Wayne Thiebaud: 1958–1968 examines Thiebaud’s ongoing impact on contemporary art through in-depth analysis of the paintings and drawings made at the launch of his career, at a seminal moment when the art world was moving beyond Abstract Expressionism and redefining itself. By questioning Thiebaud’s relationship to Pop art, his self-imposed distance from the movement, and the popular urge to affiliate him with it, Teagle explores the role of his painting in the traffic of images at the end of the twentieth century. Organized in close cooperation with the artist, this is the first study of the emergence of Thiebaud’s mature style and the only museum exhibition to date to delve into a specific period of his production, a time that coincides with the start of his teaching career at University of California at Davis.
Thiebaud’s art, like that of the celebrated Pop artists with whom he shared early exhibitions, is ripe for critical reappraisal. The “soft” nature of Thiebaud’s famous subjects, his creamy pies and dripping ice creams, positioned his art as fodder for social-political review on occasion, but rarely for serious historical analysis. Since the beginning of his career Thiebaud reminded critics of his formal interests and his deep affiliation with the history of painting. This exhibition takes as its starting point an understanding of Thiebaud’s painterly language—its historical sources and contemporary affiliations. Shaped around the seminal exhibitions that marked Thiebaud’s entrance onto the stage of contemporary art, it concludes with a close reading of the artists’ expanded subject matter presented in a major traveling exhibition in 1968. Portraits and landscapes now joined the food that prevailed in early exhibitions, and all pictured in the artist’s now signature style of objects deployed in neutral space, bounded by halated light and casting long shadows of saturated color.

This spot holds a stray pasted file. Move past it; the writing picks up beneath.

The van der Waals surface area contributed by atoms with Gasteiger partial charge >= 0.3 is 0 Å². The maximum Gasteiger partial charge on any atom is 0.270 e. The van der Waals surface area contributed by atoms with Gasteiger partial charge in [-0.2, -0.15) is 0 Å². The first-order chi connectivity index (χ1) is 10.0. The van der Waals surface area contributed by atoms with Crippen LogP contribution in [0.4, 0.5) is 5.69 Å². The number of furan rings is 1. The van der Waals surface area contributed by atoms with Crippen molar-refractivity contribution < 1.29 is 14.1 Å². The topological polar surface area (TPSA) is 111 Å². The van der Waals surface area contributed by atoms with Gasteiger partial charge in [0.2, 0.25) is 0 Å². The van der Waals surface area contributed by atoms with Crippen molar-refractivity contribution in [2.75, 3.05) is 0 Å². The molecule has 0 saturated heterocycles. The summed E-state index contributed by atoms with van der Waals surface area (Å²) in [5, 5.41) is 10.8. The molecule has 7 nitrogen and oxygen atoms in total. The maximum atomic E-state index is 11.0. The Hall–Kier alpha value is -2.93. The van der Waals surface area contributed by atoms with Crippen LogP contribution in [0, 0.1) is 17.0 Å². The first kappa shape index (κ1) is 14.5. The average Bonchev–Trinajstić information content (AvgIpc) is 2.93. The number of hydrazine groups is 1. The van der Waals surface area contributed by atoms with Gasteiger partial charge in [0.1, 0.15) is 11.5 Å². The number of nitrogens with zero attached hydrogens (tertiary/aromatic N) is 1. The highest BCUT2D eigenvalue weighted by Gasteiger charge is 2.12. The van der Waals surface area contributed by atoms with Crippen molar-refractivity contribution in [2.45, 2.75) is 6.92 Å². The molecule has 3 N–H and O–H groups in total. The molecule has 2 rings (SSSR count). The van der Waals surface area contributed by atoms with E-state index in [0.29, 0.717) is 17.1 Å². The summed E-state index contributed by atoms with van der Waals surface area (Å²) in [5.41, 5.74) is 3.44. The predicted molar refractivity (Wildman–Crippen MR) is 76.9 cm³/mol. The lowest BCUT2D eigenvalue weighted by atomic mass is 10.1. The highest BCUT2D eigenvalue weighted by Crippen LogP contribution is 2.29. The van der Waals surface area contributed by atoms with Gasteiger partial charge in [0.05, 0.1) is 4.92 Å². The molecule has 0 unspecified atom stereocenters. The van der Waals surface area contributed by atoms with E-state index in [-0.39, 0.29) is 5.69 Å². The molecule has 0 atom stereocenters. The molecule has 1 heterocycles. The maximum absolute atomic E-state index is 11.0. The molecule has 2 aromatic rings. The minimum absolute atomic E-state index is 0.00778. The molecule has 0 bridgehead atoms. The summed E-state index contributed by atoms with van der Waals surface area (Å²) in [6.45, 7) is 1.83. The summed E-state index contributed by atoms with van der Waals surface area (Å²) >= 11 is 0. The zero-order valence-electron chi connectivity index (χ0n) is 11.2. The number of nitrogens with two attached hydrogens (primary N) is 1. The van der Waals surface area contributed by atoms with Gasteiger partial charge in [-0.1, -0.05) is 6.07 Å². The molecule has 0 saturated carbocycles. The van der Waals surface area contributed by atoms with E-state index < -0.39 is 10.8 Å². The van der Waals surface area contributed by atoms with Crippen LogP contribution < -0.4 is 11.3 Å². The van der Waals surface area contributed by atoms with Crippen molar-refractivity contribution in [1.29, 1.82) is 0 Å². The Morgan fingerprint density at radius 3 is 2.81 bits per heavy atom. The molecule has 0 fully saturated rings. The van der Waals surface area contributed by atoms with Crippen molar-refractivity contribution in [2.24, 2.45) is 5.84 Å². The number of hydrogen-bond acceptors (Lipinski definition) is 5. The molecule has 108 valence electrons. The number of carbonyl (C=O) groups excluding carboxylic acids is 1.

With contributions by Margaretta Lovell, Alexander Nemerov, Francesca Wilmott, and Arielle Hardy.
Published in association with the Jan Shrem and Maria Manetti Shrem Museum of Art, University of California, Davis.